RHP Marcos Diplan (Rangers)
Despite a market reputation as a baseball factory, the Dominican Republic doesn’t produce a lot of quality major-league starters, a reality with numerous explanations [possible explanations]. A lack of pitchability is often seen as the biggest villain. Diplan stands out for his impressive raw stuff and his advanced pitchability for his age, attributes that help offset his diminutive size and the reputation of the region for producing more relief arms than impact starters. When I saw Diplan back in January, the right-hander pounded the zone with a low-90s fastball (touched 93) delivered from a lower slot. He showed feel for both a fading 80 mph changeup and a low-70s curveball, brought into game action with the swagger of a much more physically imposing arm. He was the best arm I saw at the Dominican Showcase, and it wasn’t even close. –Jason Parks
Putting eyes on Miguel Sano, Maikel Franco, Jesse Biddle, and others.
A four-game set between New Britain (Twins) and Reading (Phillies) was just what the heart needed: an occupational vacation to the resorts of the Double-A level, sipping radar gun readings on the beaches behind home plate. New Britain is a casual little town in the middle of Connecticut, slightly southwest of Hartford, and slightly southwest of being a city I ever want to find myself in again. But the action on the field swept me away, and the Rock Cats’ staff were some of the friendliest people I’ve encountered on the minor-league scene, so I will no doubt find myself on an Eastern League holiday again very soon. Here are some observations from the experience.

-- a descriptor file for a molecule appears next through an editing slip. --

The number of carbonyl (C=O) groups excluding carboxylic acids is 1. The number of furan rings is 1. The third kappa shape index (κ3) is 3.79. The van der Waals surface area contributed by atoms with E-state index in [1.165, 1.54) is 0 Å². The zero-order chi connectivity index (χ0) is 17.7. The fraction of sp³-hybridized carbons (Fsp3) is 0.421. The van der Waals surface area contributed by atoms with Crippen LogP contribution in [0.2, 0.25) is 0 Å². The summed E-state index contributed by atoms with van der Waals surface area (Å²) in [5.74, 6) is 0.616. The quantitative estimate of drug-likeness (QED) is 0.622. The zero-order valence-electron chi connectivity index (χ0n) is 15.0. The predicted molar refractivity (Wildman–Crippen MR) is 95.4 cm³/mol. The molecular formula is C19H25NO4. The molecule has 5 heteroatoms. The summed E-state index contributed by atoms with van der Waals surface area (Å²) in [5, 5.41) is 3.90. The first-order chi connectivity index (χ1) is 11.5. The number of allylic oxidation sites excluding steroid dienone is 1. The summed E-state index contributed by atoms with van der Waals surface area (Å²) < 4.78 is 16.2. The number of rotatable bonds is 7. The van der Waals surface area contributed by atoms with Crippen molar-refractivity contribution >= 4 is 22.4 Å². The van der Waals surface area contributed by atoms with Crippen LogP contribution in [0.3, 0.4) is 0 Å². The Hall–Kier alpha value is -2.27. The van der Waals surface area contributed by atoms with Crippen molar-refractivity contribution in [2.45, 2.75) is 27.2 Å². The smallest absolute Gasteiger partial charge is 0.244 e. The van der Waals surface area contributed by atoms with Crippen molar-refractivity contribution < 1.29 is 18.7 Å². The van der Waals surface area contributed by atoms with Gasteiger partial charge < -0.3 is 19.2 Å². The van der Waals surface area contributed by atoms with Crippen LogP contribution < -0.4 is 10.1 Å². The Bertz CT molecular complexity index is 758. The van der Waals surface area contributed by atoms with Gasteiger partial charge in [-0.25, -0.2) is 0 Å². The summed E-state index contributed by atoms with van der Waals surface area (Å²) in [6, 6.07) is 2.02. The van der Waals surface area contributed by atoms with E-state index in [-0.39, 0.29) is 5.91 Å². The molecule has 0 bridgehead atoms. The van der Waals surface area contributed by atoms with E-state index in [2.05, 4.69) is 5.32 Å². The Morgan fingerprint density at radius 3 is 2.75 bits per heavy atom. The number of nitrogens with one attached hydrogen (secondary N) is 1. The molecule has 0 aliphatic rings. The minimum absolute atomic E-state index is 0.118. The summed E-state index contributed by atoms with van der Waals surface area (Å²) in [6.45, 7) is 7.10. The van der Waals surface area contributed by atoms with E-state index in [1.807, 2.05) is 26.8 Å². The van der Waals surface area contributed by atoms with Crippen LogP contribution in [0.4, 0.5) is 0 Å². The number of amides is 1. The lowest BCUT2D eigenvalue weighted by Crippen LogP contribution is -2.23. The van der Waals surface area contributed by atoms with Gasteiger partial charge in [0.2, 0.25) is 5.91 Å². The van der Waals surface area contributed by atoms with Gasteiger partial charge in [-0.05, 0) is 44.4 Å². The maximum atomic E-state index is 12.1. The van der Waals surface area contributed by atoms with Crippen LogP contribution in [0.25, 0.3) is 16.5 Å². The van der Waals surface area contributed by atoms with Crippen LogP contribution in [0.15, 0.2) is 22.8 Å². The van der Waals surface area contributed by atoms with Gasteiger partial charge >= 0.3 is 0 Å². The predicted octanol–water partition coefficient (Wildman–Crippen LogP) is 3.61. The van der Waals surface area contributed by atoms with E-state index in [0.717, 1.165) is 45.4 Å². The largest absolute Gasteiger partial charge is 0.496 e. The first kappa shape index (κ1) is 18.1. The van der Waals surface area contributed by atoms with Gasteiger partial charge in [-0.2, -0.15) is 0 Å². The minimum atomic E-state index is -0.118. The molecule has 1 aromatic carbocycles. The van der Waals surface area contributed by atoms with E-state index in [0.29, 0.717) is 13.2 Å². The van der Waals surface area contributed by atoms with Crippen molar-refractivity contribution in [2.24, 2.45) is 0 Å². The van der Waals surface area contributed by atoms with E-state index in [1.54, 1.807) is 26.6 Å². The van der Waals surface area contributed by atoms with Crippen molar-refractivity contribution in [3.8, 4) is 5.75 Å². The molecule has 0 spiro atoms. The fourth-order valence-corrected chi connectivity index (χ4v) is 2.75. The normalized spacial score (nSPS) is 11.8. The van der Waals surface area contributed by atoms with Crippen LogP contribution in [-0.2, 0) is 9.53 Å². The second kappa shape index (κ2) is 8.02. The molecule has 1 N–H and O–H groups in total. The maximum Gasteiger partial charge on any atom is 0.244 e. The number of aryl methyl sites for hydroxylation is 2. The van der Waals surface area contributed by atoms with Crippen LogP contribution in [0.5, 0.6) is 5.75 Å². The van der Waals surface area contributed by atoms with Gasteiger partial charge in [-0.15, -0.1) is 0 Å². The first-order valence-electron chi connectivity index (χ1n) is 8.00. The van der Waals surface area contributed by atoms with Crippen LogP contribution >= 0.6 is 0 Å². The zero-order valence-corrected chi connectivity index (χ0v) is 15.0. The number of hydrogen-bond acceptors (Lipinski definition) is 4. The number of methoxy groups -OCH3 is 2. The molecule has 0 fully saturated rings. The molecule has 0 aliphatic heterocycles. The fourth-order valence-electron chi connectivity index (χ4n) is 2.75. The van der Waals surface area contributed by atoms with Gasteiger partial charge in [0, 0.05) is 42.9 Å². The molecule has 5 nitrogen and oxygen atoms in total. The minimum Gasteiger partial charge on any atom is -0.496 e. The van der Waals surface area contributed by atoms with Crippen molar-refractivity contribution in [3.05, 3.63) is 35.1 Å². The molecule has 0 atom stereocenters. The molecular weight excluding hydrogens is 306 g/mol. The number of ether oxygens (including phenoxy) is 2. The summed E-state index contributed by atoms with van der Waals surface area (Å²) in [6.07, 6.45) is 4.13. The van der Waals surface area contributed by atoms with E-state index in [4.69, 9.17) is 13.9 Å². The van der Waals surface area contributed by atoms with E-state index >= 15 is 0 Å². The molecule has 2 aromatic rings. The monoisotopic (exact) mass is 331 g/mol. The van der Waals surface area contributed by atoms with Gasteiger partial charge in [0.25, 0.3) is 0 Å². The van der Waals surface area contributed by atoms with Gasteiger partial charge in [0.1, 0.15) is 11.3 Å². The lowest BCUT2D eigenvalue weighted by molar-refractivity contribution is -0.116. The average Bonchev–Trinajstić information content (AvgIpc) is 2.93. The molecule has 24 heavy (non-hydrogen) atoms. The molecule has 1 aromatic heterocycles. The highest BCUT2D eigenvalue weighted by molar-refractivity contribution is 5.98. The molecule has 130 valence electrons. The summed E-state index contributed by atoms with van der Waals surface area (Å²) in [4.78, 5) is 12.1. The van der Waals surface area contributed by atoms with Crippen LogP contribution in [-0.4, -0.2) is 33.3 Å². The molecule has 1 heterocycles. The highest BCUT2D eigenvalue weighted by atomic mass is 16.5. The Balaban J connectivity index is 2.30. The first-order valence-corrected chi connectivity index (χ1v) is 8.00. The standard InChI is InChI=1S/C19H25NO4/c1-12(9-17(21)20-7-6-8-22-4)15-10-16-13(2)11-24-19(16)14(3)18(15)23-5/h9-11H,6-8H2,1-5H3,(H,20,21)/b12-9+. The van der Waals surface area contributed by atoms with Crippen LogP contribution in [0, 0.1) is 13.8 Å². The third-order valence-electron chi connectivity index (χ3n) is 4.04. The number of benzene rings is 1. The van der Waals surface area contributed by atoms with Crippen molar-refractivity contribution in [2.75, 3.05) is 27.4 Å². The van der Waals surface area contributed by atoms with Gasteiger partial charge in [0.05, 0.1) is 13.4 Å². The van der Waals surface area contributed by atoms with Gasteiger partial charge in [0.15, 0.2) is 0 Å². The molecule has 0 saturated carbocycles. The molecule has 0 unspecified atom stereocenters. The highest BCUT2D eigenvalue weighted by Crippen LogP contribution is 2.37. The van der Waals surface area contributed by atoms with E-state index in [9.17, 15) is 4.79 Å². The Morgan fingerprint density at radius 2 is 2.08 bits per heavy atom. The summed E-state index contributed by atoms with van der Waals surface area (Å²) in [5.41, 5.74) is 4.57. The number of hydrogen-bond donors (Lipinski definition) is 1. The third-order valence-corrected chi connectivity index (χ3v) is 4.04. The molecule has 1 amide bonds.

With Mike Pelfrey injured, the Twins bolster their rotation with a former first-rounder.
The Situation:Mike Pelfrey hit the shelf with a back injury, and Gibson was already on alert-five in Triple-A, eagerly awaiting his first major league opportunity.
Background: Gibson was a highly touted collegiate arm coming out of Missouri, but a few velocity valleys and an injury concern (forearm stress fracture) pushed him down the board. He fell to the Twins with the 22nd pick and signed for $1.85M. Most thought that when and if healthy, Gibson could move through the ranks of the minors in short order and provide the major league staff with an innings-chewing arm with upside. Healthy in 2010, the tall right-hander looked the part, making 26 starts and logging 152 IP in his minor league debut, erasing most of the injury concerns, and looking like a safe bet to develop into an above-average starter.